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Men of the 3rd Rhode Island at Fort Pulaski in 1863 (Photographic History of the Civil War)

“Your husband was torn almost to pieces”: A Cork Woman Learns of her Roscommon Husband’s Death

The site regularly returns to the topic of letters written to inform families of the death of a loved one (see Communicating Death & Creating Memory on Fredericksburg’s Streets). As we have seen, these communications occasionally didn’t hold back in providing the gruesome details of an Irish emigrants demise (e.g. Imagining the Horrors of Death: […]

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"Answering the Emigrant's Letter", an 1850 painting by James Collinson, depicting an English family replying to correspondence from Australia (Manchester Art Gallery)

The Death of a Regular: Revealing an Ireland/New Jersey/Missouri Emigrant Network

The key focus of my research is on examining the letters of Irish emigrants in the Widows Pension Files. These letters, and the stories which surround them, have an incredible amount to tell us about Irish emigrant life. One of the most important aspects concerns how emigrants maintained communications both between Irish-American communities in the […]

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A young Illinois soldier in the Civil War (Library of Congress)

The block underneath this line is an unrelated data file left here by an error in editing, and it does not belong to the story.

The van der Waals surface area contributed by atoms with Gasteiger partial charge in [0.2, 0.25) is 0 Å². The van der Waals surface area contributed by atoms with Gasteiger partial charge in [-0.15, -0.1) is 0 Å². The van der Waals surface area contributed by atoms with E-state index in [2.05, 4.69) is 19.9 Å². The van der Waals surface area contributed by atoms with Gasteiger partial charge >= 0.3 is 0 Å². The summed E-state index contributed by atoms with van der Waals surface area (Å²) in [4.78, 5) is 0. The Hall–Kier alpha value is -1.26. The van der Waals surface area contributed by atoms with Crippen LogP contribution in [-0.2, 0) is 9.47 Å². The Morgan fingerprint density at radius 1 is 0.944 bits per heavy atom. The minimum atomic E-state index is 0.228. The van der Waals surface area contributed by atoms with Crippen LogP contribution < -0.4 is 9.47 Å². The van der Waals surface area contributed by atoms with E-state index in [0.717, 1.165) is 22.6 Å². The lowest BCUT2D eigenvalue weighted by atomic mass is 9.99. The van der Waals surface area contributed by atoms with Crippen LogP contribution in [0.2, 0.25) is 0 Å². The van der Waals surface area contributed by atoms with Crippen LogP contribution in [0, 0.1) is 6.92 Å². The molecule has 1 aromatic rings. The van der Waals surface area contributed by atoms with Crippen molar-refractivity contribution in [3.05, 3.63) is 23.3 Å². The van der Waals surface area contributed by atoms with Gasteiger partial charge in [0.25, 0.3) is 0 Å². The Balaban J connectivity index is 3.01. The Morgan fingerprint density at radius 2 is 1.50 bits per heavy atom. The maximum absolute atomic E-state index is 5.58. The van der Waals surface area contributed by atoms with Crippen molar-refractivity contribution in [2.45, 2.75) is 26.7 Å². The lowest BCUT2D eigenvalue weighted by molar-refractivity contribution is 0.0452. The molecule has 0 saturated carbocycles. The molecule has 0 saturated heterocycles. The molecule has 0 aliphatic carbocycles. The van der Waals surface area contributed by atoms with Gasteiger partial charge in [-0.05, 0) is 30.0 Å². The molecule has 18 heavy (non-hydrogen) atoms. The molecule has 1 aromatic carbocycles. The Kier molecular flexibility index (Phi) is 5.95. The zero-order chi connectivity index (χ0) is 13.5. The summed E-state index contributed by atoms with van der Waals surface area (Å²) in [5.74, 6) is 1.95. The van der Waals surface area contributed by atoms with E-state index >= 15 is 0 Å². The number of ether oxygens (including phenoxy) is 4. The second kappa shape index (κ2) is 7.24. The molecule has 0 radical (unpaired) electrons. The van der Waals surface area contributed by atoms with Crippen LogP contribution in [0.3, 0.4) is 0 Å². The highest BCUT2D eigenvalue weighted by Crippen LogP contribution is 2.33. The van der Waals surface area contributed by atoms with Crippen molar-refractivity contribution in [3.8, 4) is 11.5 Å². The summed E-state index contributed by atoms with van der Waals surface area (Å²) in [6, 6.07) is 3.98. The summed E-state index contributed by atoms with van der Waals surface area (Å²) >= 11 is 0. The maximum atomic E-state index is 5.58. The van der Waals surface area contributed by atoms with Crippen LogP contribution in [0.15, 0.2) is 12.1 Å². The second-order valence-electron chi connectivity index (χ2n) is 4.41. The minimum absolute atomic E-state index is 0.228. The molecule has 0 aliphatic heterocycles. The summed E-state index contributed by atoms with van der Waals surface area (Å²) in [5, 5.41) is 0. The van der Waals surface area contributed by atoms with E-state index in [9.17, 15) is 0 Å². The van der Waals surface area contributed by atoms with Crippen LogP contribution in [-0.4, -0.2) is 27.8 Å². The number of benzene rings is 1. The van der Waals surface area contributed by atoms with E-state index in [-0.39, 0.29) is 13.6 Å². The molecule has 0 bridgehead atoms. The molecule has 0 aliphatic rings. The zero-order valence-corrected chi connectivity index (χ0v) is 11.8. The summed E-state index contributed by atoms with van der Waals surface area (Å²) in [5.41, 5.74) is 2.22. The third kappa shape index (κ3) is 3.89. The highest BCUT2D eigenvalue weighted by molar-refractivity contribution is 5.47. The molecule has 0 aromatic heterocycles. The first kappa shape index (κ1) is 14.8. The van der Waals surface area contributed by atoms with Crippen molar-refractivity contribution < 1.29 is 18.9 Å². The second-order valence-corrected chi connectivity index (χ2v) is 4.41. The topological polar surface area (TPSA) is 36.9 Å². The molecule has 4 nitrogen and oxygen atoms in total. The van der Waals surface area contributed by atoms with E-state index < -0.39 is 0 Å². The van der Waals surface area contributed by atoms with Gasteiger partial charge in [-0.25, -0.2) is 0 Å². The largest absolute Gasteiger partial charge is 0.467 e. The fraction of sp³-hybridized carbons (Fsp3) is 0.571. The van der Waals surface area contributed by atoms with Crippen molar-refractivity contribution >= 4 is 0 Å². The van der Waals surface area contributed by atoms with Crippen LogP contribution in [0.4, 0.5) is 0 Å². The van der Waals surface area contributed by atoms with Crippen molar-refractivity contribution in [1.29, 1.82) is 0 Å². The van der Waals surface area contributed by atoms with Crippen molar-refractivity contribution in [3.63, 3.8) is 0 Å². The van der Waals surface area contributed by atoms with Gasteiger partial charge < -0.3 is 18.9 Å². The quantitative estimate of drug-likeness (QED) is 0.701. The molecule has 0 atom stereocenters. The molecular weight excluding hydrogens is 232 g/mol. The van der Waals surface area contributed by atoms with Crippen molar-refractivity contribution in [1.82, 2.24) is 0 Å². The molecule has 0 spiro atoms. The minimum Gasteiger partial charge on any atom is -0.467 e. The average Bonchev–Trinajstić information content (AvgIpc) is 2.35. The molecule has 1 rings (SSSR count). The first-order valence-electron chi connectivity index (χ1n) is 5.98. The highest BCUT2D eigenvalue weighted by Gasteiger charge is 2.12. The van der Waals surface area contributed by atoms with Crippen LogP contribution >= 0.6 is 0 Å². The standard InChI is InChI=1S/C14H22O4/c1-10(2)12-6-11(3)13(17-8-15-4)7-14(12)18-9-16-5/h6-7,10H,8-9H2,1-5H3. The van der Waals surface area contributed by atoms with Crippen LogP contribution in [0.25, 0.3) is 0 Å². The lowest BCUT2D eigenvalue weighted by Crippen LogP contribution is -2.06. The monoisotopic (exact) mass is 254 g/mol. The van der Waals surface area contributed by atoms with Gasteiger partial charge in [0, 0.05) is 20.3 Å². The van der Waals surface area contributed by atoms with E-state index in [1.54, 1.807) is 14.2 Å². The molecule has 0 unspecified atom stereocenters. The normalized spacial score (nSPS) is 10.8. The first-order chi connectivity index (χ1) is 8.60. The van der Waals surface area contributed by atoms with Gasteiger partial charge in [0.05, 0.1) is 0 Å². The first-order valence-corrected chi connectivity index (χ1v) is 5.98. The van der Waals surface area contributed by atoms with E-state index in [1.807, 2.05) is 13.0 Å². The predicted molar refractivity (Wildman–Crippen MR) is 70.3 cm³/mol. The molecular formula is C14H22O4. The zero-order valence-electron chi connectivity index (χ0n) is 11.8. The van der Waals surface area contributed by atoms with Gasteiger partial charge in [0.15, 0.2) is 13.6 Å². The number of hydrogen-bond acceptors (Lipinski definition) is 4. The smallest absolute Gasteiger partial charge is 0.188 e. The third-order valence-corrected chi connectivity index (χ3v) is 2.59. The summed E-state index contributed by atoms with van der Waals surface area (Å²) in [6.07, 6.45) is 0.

“Hoping you will not take it to heart”: The Final Days of an Irish-American Boy Soldier

The site has consistently returned to the many members of the Irish community in the United States whose nativity was neither Irish or American. Many of these Irish-Americans had been born during the process of step-migration, in places such as Britain and Canada. Thousands of such men fought during the conflict, and generally identified with the Irish-American […]

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Map 2. Widows & Dependents in Receipt of American Military Pensions, Mainland Europe, 1883. Concentration Heatmap (Click on image to explore map)

Mapping Britain’s American Civil War Widows & Dependent Parents: An Online Resource

This is the second instalment of the ongoing mapping project detailing every widow and dependent parent in the world outside of the United States receiving a pension in 1883, and concentrates on Britain (you can see the first, looking at Mainland Europe, and learn more about the project here). In order to explore the maps, click on the […]

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“She Hates Men”: An Interview With A Troubled Irish Famine Emigrant

Perhaps the greatest value of the Widow’s and Dependent Pension Files is in what they can tell us about the lives of female Irish emigrants in the 19th century. There is surely no other source that provides the same level of detail on Irishwomen in this period, particularly with respect to those who had fallen […]

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The Phelan Family Register (NARA/Fold3)

Document Focus: The Story of the Phelan Family Register

The last post (see here) was the first in a series called Document Focus, highlighting specific documents that are of interest in both their own right but also served a specific purpose in building the claim of a prospective pensioner. In this second post on that topic, we return once again to the Irish of Ohio, […]